Yet I have to admit that this time around I did sense something of a rot setting in. It’s just the faint sense of mustiness at this point, a little feeling that something is wrong, and something that I only notice in hindsight. I certainly wouldn’t have seen it when it was first broadcast. For the first time, and only in the first few episodes, I found the audience laughter intrusive. That is a point addressed in the commentary on episode 6, but when the laughter drowns out the punchline and you have to go back and switch the subtitles on, that isn’t good.
Much bigger an issue, and one that is prevalent through the series, is the sense of a conveyor belt to the scripts. The stories may be sharp, the acting better than ever, and the ideas flying, but there’s a catchphrase mentality to the scripts that wasn’t there in the earlier seasons. Again, it’s addressed in the commentaries, that the way the scripts were written was changed for this season, but when you’re ticking boxes off a checklist, Rimmer and Kryten space corps directive byplay, Cat’s fatalistic deader than ‘insert ancient fashion here’ quip, Lister’s inventive wisecrack about getting real, Cat’s nasal acuity doubted by Kryten, each and every episode, you begin to wonder if the writers are getting tired.
Certainly losing Red Dwarf and Holly was one way of shaking things up, but this recycling of comic dialogue week in and week out may have been behind the more drastic changes in the subsequent series, shifting the show from comedy to comedy-drama. Having seen series 6 and finding it a little wanting, I’m more inclined to give the next two series a chance.
The nitpicks aside, these episodes were still guffaw material for me, and I was happy to sit through them twice back to back, once for the show and once for the fun commentary. Psirens is a bit of classic Dwarf, one which sharply reintroduces us to the cast and gives a quick hit of catch up, as Kryten fills in an amnesiac Dave Lister. Whereas Season 5 saw Rimmer get the female attention, not bad for a dead guy, this time it’s Lister’s turn to lock lips, albeit with a giant bug, and a VR simulation in Gunmen. Psirens was also loaded with guest stars, including Anita Dobson, Jenny Agutter, and Claire Grogan’s final Red Dwarf appearance as Kochanski.
Legion also pays homage to classic tales, this time offering another take on the crazed genius living on a desert island trope. Classic dialogue is uttered as well, including the famous light bulb line, but this episode is notable for giving Rimmer substantiality at last, with his hard light drive making a debut. Being an intangible character isn’t easy, either for actors or for writers, and while nitpickers could delight at the number of times soft light Rimmer touched something (Marooned’s Ascension Sunday scene is a fine example), it would quickly get hard to write around. Series 5 did have several episodes where Rimmer was made tangible for the duration, whether on a holoship, or trapped in his own psyche, so you can see why the change was made for real here.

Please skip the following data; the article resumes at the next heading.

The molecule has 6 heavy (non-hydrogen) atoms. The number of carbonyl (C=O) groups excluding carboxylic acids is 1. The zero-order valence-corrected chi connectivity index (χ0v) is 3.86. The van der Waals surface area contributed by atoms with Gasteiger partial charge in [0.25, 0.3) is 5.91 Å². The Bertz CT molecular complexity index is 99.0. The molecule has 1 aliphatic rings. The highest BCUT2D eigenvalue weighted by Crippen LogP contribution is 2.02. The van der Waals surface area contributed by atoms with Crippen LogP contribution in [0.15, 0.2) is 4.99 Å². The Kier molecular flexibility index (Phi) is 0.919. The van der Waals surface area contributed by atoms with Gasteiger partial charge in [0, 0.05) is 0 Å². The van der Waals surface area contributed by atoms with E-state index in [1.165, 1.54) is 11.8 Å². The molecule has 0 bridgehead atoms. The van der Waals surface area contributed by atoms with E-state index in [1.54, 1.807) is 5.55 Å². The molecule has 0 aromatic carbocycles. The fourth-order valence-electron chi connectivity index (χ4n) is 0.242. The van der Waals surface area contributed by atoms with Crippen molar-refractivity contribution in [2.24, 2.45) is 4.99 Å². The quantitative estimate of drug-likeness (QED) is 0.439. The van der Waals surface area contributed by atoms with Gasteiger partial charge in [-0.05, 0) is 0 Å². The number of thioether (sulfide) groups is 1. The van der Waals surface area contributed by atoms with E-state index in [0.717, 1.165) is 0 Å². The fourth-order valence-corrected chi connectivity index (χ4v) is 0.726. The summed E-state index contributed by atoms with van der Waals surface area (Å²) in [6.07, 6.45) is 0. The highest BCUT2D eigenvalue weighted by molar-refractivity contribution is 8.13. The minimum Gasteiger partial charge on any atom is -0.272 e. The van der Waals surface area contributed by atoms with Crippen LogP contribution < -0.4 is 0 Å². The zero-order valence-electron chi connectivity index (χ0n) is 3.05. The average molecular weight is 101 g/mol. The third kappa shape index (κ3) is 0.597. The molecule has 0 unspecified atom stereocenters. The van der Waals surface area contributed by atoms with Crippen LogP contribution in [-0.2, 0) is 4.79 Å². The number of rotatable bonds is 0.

Of course there is the Emmy Award winning Gunmen of the Apocalypse, for many the finest moment in Red Dwarf, although it isn’t my favourite episode. There’s no denying its brilliance though, beginning with Lister in the VR game, the Vindaloovian ploy to hoodwink the Simulants, or the trip into the Wild West itself. There is just so much packed into 28 minutes that it’s hard to believe that it actually fits. For me, Emohawk is the weakest of the episodes, mostly because it panders to the fans the most, and tries to recapture old glories. We’re talking Ace Rimmer and Duane Dibbley of course, but to its credit, it succeeds, mostly because it doesn’t dwell on the return of these characters, but actually builds the story up impressively to that point, with the Gelf village sequence particularly funny.
With Rimmerworld it becomes clear that continuity plays a greater part in this sixth series, as the show returns to the Simulant ship of two episodes ago. This is also an episode where Rimmer shows his characteristic Rimmer-ness after learning some worrying news about his health. Cowardice in overdrive, this precipitates the Rimmerworld sequence that results when he flees the simulant ship. For once it is Kryten who gets the best punchline in an episode, not the Cat. Continuity also shows with the end of the show foreshadowing the final episode in the series, Out of Time. It also exhibits the biggest continuity goof, given that the main thrust of the episode concerns the discovery of an experimental time machine, yet the previous episode’s matter paddle had already sent the crew through time in two directions. Still it is a hilarious look at the crew’s future, and surprisingly it isn’t Rimmer’s bloated elderly military officer that is the funniest, rather it’s a toss up between the ultra-cool Cat losing his hair and his style, and Kryten’s 1970’s toupee experiment. The show ends on a note of uncharacteristic drama, but one that allows Rimmer to be the hero. That drama would become a more prominent element in the subsequent series.
Series 6 of Red Dwarf is still hilarious, it still has me wheezing with laughter as I watch it, but it isn’t quite as good as I remember it, and this time around, the seams are just beginning to show in its formulaic construction. That isn’t helped by the poor presentation on the DVD. The image quality takes a hit in comparison to previous discs, and it’s one series that could really do with a re-master.